McGonagall Link in People’s Journal Collection

Filed under: News; in the year 2017, on the 29th day of January at 6:30 pm

The Dundee Courier had a story last week about a new collection of poetry from her former sister publication the People’s Journal. Edited by Professor Kirstie Blair, author of two articles on this website, the book explores the range of working class poets writing in Victorian Scotland, from whose ranks McGonagall is just the most notorious example. According to the article:

The collection also illustrates how the infamous poet William McGonagall, represented by An Address to The Tay Bridge from September 15 1877,  was part of a wider culture of “bad” verse in papers. […] The book includes poems by and about William McGonagall, who has become known as ‘the world’s worst poet’, though I show here that he was actually part of an established culture of deliberately bad newspaper poetry and became a major comic poet through it.

It sounds like a fascinating read, and can be bought from Amazon by clicking the following link:

Poets of the People’s Journal: Newspaper Poetry in Victorian Scotland

Lights! Camera! McGonagall!

Filed under: News; in the year 2014, on the 26th day of February at 12:40 am

It’s been over a year since I mentioned the plan to make a McGonagall movie. Well, not only has the project not been forgotten, but I’m going to be in it!

This weekend, Erin and Scott – the creative team behind the venture – made the long drive down from Scotland to McGonagall Online’s headquarters in Leicester to record an interview with yours truly.

The end result will form part of a short film used to pitch the idea of making a full-length documentary to the likes of BBC Scotland. If that doesn’t come off, they’ll look for funding to make the film themselves. You can see some of Scott’s previous films via his website.

We had a great time talking about the Poet & Tragedian, and I look forward to further involvement with the project. I’ll be sure to keep readers of this site up-to-date with any developments. You can also keep an eye on their Facebook page.

Tay Bridge Disaster Remembered

Filed under: News; in the year 2013, on the 29th day of December at 10:32 am

Here’s a good story for the last Sabbath day of 2013 – BBC News reports that yesterday two granite memorials were unveiled to remember the victims of the Tay bridge disaster. The memorials stand close to the bridge on either side of the river, and are inscribed with the names of the 59 people known to have been killed.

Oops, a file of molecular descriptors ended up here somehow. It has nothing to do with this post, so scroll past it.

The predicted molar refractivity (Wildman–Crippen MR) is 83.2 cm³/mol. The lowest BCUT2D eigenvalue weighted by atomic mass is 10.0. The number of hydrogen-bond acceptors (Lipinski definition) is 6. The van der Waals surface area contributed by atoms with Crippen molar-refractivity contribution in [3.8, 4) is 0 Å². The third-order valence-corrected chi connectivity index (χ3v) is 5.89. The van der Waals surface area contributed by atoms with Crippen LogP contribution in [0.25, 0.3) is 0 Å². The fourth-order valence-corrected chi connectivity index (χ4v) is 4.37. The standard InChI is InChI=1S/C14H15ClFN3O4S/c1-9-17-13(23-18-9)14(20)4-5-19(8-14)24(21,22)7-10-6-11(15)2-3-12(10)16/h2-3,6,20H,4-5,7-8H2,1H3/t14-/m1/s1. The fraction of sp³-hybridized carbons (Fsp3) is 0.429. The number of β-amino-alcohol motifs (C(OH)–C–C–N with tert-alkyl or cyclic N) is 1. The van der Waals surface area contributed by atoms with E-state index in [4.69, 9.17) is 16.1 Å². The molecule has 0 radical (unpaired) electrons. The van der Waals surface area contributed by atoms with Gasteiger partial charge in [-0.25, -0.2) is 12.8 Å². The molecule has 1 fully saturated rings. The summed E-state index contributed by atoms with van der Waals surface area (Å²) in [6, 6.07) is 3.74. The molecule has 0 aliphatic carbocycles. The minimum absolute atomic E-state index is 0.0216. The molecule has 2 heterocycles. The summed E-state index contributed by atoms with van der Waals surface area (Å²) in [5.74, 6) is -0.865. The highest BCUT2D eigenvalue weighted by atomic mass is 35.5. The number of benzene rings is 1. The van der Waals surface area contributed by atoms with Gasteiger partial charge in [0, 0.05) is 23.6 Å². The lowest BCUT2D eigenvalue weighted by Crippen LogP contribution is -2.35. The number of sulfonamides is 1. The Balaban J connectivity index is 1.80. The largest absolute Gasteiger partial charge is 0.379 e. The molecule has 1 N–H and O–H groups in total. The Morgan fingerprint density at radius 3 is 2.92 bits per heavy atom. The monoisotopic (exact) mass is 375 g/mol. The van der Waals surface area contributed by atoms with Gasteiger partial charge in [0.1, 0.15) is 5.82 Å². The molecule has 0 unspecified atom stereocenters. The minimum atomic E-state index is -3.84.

Whatever the comic overtones of McGonagall’s poem, it’s important to remember the terrible tragedy that occurred to those people, their friends and relatives. I’m glad something has been done to preserve their memory – probably for a very long tine…

William McGonagall Rapping Masterclass

Filed under: Media,Music,News; in the year 2013, on the 17th day of December at 7:50 pm

At a time of year when we’re generally occupied with wrapping of a different sort, reader Tom Taylor writes with a little history and some exciting news:

What ho! fellow McGonagall fans of high and low degree

On the 3rd of April 1997, a number of journals including The Times and the Scottish Herald picked up a story from Associated Press that claimed “dim-witted” American rappers on the Santaphobia label had a huge hit rapping William McGonagall poems. While there is a grain of truth here, the piece had nevertheless been heavily salted with lazy journalism and urban myth. I can now reveal the naked truth as one of the dim wits who dared to tread on the memory of McGonagall.

The story starts in 1993 at the birth of the All New Lucky Boys, a musical collective that a few friends and I started in Huddersfield (the heart of hand loom weaving in England), bringing together members of several ‘bedroom’ or ‘doss’ bands. During one of the early recording sessions, we were at a loss for lyrical inspiration until salvation presented itself in the form of a semi-randomly chosen book; The Folio Society’s Poetic Gems. In William McGonagall we instantly recognised a fellow ‘unwitting’ genius and rapidly recorded The Tay Bridge Disaster and Oban. Completely untutored in the arts of rap and hip hop, it was a mistake to think that they would be anything other than a dog’s breakfast, but we lived in a throwaway culture and this was reflected in our DIY, ‘do it and ditch it’ ethos.

The notoriety of what became known as The William McGonagall Rapping Masterclass was thanks to the blossoming internet career of one of our number. He created a personal website which told of our bedroom recording projects and the Santaphobia “label” under which we made them available, and offered Rapping Masterclass free to anyone willing to send a blank tape and a return envelope. No one ever did that, but in 1997 the website was used as the basis of the mangled story that Associated Press put on the wires. The Times picked it up and additionally contacted an English professor at Chicago North Park University for comment. Other journalists contacted The WTMcG Appreciation Society who also seemed nonplussed but rather pleased and so the mythmaking continued. What is plain through all of this is that no one, not the AP, the various journalists or academics had ever heard any of the All New Lucky Boys music.